"...Part of the great post-WWII generation of Americans who revolutionized every area of artistic activity, Brakhage was arguably as important to his medium as John Cage or Jackson Pollock were to theirs, and has never received his full due. This is at least partly because his work has been hard to actually see outside of a few places, and there is a lot to see -- 340 films over 48 years. But anyone who has seen even a minute or two of a film like "Dog Star Man" -- with its scratches and painted frames, its stunning juxtaposition of abstraction and materiality -- immediately recognizes not only Brakhage's singular sensibility, but also its enormous influence on our visual culture. ...Luckily, Brakhage's writings convey much of the volcanic intelligence of his films, as well as eloquently extending their thematic concerns. Brakhage writes in a variety of modes, from the concise filmmaking manual of "A Moving Picture Giving and Taking Book" (written as "a short book on film technique which could be read by poets") to such poetically charged texts as "Angels" and "Notes of Anticipation," in which a film's shot list resembles a text by Gertrude Stein....This book would be important even if Brakhage were not such an engaging writer, but the eclectic range and concision of this collection make it an essential addition to the small library of film classics by filmmakers."
-- Publishers Weekly, July 2, 2001
"With this anthology, the publisher offers generous excerpts from two out-of-print Brakhage books,...plus a sampling of recent writings....While some of the writing is dated, Brakhage's advice to aspiring independent filmmakers retains interest, and notes on selected films will be useful for film society programmers and scholars. Recommended for large academic film collections."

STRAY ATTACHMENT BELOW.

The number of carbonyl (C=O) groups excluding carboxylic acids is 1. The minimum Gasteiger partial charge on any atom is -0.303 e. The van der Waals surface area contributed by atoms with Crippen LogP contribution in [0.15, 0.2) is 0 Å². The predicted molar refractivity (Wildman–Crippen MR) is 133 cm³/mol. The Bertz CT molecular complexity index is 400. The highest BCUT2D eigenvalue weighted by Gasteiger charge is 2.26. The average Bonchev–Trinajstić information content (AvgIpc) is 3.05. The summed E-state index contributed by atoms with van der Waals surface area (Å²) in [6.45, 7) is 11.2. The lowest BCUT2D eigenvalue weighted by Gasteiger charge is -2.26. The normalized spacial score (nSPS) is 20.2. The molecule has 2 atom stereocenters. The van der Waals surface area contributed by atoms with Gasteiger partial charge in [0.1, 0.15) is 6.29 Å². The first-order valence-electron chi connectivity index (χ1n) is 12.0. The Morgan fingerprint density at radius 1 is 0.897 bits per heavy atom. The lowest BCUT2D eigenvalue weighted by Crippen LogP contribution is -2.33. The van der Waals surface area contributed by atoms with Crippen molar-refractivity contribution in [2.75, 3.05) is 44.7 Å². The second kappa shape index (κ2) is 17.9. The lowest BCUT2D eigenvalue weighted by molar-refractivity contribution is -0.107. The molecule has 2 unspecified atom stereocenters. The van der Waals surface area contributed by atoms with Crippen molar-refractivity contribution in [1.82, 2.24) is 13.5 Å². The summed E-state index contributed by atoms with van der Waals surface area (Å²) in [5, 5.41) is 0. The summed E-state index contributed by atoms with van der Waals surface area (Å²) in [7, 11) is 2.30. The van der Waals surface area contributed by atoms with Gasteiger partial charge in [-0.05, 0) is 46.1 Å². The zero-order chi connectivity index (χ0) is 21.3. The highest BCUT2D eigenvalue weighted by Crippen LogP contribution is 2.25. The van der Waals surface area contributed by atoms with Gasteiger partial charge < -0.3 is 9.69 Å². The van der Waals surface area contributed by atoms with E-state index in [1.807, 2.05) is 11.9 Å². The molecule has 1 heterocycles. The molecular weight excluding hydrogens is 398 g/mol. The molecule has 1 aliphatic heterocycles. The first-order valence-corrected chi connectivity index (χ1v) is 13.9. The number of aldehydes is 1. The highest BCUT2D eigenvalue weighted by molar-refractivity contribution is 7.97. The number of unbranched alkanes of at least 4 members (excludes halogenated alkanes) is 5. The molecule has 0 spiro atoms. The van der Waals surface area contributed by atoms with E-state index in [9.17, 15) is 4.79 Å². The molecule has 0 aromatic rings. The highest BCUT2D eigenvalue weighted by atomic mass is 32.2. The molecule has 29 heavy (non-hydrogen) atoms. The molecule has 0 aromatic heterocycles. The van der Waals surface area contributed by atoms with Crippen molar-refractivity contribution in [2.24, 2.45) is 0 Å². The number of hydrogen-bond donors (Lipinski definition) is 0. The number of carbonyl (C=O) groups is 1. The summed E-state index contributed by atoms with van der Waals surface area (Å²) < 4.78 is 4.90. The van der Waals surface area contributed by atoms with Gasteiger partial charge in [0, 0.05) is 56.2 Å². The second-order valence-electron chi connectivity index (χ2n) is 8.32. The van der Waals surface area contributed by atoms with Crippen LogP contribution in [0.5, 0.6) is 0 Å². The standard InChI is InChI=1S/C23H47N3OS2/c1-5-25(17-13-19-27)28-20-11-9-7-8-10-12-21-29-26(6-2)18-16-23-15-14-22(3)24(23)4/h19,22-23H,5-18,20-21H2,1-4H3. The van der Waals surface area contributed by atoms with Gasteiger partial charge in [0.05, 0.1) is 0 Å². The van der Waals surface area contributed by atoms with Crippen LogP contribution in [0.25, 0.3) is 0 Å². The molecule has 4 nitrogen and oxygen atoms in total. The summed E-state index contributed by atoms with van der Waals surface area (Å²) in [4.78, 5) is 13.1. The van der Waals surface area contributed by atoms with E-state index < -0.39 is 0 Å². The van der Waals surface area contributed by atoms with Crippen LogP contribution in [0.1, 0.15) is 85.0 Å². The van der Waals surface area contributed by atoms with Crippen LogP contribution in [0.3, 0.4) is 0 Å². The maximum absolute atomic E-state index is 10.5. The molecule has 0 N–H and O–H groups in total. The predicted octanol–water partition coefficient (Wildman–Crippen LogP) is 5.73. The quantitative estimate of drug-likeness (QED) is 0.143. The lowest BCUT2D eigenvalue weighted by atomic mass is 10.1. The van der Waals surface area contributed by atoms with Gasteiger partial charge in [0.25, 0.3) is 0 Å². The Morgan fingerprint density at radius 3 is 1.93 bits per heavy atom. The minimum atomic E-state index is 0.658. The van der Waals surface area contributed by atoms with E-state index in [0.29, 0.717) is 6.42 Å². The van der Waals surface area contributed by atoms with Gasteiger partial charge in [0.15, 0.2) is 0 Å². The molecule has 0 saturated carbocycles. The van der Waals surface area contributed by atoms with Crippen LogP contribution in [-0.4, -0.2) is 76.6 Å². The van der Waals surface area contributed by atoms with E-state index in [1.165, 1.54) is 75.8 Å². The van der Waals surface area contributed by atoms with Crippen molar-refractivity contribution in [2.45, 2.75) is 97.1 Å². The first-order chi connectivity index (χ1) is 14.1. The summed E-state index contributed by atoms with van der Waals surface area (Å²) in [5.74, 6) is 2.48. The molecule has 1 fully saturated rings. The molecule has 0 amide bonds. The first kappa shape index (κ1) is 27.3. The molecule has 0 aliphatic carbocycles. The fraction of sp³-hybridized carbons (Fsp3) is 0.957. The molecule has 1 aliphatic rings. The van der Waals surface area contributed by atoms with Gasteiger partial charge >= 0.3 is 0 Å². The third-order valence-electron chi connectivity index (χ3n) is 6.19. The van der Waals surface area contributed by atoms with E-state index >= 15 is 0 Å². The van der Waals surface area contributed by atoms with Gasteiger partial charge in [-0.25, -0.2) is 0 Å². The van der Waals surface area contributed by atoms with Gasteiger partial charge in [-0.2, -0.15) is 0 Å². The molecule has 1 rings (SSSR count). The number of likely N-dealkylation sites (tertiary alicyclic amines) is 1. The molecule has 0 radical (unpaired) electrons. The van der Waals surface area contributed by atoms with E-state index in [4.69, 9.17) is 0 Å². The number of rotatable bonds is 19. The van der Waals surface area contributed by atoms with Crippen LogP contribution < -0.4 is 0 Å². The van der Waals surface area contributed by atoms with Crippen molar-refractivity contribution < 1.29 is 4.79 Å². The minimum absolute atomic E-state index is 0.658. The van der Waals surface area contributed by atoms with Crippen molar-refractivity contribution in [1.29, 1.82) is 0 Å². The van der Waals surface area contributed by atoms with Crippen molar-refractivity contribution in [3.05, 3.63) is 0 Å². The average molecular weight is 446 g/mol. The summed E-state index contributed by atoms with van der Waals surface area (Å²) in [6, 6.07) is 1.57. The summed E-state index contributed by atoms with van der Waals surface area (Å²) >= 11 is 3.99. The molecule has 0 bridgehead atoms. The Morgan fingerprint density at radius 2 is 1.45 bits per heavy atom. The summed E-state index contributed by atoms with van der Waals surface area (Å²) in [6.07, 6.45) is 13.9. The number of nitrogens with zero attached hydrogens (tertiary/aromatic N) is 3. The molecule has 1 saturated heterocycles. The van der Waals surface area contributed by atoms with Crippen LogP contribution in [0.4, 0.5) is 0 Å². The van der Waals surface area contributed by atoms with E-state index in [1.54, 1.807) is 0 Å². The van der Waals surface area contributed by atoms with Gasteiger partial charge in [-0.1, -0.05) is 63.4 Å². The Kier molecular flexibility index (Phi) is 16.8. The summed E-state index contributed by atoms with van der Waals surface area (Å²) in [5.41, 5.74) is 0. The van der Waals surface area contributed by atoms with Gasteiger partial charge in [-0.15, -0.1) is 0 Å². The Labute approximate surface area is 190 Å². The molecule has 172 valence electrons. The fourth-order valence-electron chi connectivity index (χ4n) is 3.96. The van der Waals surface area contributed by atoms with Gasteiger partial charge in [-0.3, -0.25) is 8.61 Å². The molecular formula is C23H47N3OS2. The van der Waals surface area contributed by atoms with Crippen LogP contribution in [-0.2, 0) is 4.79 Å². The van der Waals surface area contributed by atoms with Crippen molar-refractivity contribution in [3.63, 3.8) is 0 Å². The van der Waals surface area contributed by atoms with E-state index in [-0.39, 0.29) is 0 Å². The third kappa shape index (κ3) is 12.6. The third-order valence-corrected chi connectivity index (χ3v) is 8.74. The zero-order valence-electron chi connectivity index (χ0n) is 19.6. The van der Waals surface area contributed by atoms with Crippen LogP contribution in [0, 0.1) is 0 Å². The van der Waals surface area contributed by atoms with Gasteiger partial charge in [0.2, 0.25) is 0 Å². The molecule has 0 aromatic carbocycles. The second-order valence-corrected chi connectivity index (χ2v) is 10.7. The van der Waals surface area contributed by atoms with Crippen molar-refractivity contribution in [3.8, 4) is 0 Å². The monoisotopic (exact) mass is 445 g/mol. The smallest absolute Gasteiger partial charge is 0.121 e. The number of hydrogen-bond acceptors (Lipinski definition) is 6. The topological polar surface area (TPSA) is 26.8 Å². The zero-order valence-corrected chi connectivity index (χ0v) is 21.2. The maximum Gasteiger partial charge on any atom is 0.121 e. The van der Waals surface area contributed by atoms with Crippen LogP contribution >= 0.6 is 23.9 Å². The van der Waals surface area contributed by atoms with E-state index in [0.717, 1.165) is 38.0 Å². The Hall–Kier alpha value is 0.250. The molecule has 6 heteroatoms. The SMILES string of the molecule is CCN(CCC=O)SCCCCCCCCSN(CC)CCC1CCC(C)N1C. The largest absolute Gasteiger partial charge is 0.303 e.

-- Library Journal
"Bruce McPherson of McPherson & Company (always a leader in publishing titles associated with alternative and underground films) has put together a wonderfully diverse collection of Brakhage's most influential writings... This collection...truly illustrates the wide spectrum of literary and critical work that the artist has created over the years. Most notable among these pieces are "Metaphors on Vision," "Notes of Anticipation," and "A Moving Picture Giving and Taking Book." The intriguing "Angels" very nearly captures the shimmering, shifting images that characterize Brakhage's films, while "The Seen," a documentation of interactions following a 1974 screening at the San Francisco Art Institute, is one of the book's most engaging works, sketching out Brakhage's unique approach to seeing/recording with remarkable clarity."
-- Robert Cagle, Micro-Film, #6, 2004